An estimated amount of US$478million has been realized by the Ministry of Finance and Economic Planning from the sale of AngloGold Ashanti shares in 1994.
However, while answering questions in Parliament, Deputy Minister for Finance and Economic Planning, Professor George Gyan-Baffour, disclosed that “the money was not used for specific things.”
He was referring to the three batches known as the International Offer, The Ghanaian Offer and the Ghanaian Fixed Price Offer in which the previous government sold its shares in the then AGC to the public.
According to him, the International Offer mostly sold in European countries where 19.5 million shares were for sale at an offer price of US$20 per share, brought in total proceeds of US$390million.
The Ghanaian Offer, involving 3.2 million shares priced at US$20, amounted to US$64million while with the Ghanaian Fixed Price Offer, government yielded 1.2 million shares, also priced at US$20, and accumulated US$24million.
Professor Gyan-Baffour explained that “the proceeds were paid into the consolidated fund. It was used to fund a budget at the time and also used for national finance. As of now, I cannot know what it was used for, but it was in the consolidated fund.”
Responding to the MP for Sefwi-Wiawso, Mr. Aidoo Evans-Paul's question regarding affordable housing under the special housing scheme for cocoa farmers in the Western Region, Professor Gyan-Baffour stated that 10 housing units under the pilot phase would be completed by the middle of December this year.
“The government, through Ghana Cocoa Board, voted ¢5billion (GH¢500,000) as seed money for the Scheme, with an additional vote from the government of ¢10billion (GH¢1,000,000),” he explained, adding “to date, an amount of ¢1.696 billion (GH¢169,600) has been released for the construction of the 10 houses.”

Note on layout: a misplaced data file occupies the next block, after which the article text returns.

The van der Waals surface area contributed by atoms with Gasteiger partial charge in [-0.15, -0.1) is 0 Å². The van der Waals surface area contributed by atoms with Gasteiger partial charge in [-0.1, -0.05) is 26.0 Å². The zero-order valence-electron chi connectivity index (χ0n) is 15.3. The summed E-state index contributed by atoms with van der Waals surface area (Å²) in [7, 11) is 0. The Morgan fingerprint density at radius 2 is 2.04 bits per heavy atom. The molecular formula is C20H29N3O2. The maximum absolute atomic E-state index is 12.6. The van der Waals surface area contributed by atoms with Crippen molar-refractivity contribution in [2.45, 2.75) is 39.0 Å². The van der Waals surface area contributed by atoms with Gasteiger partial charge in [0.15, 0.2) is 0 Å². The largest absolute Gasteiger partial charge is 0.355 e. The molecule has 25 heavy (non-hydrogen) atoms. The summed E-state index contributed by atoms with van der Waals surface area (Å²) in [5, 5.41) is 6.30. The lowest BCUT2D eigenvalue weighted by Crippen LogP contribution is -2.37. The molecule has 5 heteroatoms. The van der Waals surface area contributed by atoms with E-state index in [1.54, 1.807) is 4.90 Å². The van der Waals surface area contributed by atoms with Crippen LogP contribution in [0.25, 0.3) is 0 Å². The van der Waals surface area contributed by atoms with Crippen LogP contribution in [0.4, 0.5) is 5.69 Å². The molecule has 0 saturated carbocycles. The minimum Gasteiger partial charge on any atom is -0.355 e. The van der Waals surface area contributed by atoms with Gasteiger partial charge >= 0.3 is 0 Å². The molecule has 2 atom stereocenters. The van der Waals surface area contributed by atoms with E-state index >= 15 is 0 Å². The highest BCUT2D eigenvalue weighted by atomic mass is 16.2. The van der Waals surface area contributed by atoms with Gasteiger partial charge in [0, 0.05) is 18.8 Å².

He continued that “the remaining balance out of the initial seed money will be used for the second phase of 20 housing units; 10 each in Ashanti and Brong Ahafo regions early next year.”
Professor Gyan-Baffour, in an answer to a question from Mr. Alfred Kwame-Agbesi, MP for Ashaiman, regarding the population of foreigners registering with the Ghana Investment Promotion Center (GIPC) to carry out local commercial distribution trade business, said only 286 foreigners registered.
The GIPC Board which currently endorses views and concerns that the current levels of foreign equity capital are too small with the minimum of US$300,000.00, recommended an amendment to the GIPC Act 478 to change the capital to the minimum of US$1million.
“This minimum equity capital has to be satisfied either by cash transfer or relevant capital goods only,” Professor Gyan-Baffour disclosed, adding “goods for resell or stock in trade will not be accepted.”
The increase in capital is also to reduce the inflow of foreigners with ready cash doing businesses in Ghana while also protecting and giving a fighting chance to Ghanaian businesses.
When asked by the other members if foreigners who already registered would pay that amount as well, Professor Gyan-Baffour stated that it was up to Parliament to decide.
However, the Board has made a recommendation to amend Section 39 of the GIPC Act to allow for this and other pertinent changes to be made.
By Wisdom Peter Awuku & Ethel Kangberee